Late night shows have been doing man-on-the-street interviews since the days of Steve Allen, but The Daily Show took the genre to a new level in the aughts. In the standard man-on-the-street interview, the subject knows on some level that they’re being pranked: The reason Jimmy Kimmel sends a camera crew to poll people on Hollywood Boulevard about the last book they read is not because he’s looking for recommendations; he’s rooting for stupidity. In The Daily Show’s remote segments from their early days, the subject thinks he or she is sitting down for a respectful interview. The platonic example is Steve Carell’s segment about the Florida mayor who banned Satan:
Looking back at this now, what’s striking is how much theater is involved: Carell is playing a news correspondent, however dimwitted, and his performance creates a space in which the mayor feels comfortable explaining what she’s doing and why. The show exploited a baseline assumption, presumably gone forever, that a member of the media would ask questions in good faith, then try to understand those answers. But it also presumed that the mayor would answer those questions in good faith: It’s funny when the mayor says her proclamation doesn’t violate the separation of church and state without offering a further explanation, because we expect a government official to attempt to make some connection, however tenuous, between his or her words and observable reality. The Trump era is a little different: You can dress your correspondent up as a giant cartoon wall covered with razor wire and go “Bu-bu-boo-boo-boo!” after every sentence in a cracking falsetto, and people will still happily explain their demented racist conspiracy theories on camera:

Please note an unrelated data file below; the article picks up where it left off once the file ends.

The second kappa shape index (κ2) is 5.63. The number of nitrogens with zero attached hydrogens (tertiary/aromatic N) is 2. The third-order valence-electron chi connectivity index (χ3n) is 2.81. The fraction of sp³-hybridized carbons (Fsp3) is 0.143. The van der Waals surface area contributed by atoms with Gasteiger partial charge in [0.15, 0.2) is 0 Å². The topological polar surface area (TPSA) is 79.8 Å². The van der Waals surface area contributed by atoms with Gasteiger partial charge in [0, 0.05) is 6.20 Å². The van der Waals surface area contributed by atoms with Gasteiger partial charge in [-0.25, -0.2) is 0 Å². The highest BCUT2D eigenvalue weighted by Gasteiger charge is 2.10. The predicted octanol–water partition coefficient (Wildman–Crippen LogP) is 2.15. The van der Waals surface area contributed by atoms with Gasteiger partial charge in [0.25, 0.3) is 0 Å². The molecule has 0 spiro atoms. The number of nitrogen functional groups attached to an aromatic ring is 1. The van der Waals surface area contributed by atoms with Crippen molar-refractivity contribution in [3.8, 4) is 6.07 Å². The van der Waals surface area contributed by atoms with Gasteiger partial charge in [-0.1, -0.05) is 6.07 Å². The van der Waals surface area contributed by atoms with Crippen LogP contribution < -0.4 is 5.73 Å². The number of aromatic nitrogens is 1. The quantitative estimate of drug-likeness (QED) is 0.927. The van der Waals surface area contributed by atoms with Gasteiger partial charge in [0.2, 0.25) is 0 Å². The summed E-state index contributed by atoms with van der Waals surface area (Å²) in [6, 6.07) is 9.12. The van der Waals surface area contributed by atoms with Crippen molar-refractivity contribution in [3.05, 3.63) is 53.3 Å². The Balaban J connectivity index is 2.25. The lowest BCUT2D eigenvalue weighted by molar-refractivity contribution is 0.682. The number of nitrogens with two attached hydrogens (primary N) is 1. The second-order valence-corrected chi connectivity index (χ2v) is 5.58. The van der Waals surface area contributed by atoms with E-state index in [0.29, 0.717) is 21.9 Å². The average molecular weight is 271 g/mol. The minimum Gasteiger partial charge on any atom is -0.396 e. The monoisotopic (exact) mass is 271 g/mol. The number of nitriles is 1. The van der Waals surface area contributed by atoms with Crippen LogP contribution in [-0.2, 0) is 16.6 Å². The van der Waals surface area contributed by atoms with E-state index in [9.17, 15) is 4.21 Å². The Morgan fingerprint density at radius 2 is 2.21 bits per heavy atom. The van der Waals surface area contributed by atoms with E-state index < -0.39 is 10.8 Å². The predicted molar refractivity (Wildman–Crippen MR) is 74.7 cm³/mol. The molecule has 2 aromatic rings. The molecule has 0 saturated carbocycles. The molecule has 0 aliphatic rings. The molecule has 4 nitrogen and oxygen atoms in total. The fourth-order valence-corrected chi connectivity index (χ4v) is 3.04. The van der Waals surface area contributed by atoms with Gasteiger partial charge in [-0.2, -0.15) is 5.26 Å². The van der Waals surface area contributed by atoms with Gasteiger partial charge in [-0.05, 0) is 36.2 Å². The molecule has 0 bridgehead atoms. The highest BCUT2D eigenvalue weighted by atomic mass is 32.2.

The classic Daily Show segment format still exists—see, e.g., Desi Lydic’s interview with a Trump supporter whose golf course may be ruined by the border wall—and there is probably a thesis or two to write about which subjects get which treatment as a function of class. There were probably just as many people 18 years ago with delusions just as paranoid as those of the Trump supporter in this segment who believes that Latinos might be ISIS members disguised as part of a long-term plot by the Venezuelan government. But for whatever reason, the people behind The Daily Show in the aughts acted as if drawing those opinions out was a delicate operation that required a certain amount of deception. Similarly, the people behind the Republican party in the aughts acted like pandering to white supremacists was a delicate operation that required a certain amount of deception. It turns out: Nope. Bu-bu-boo-boo-boo!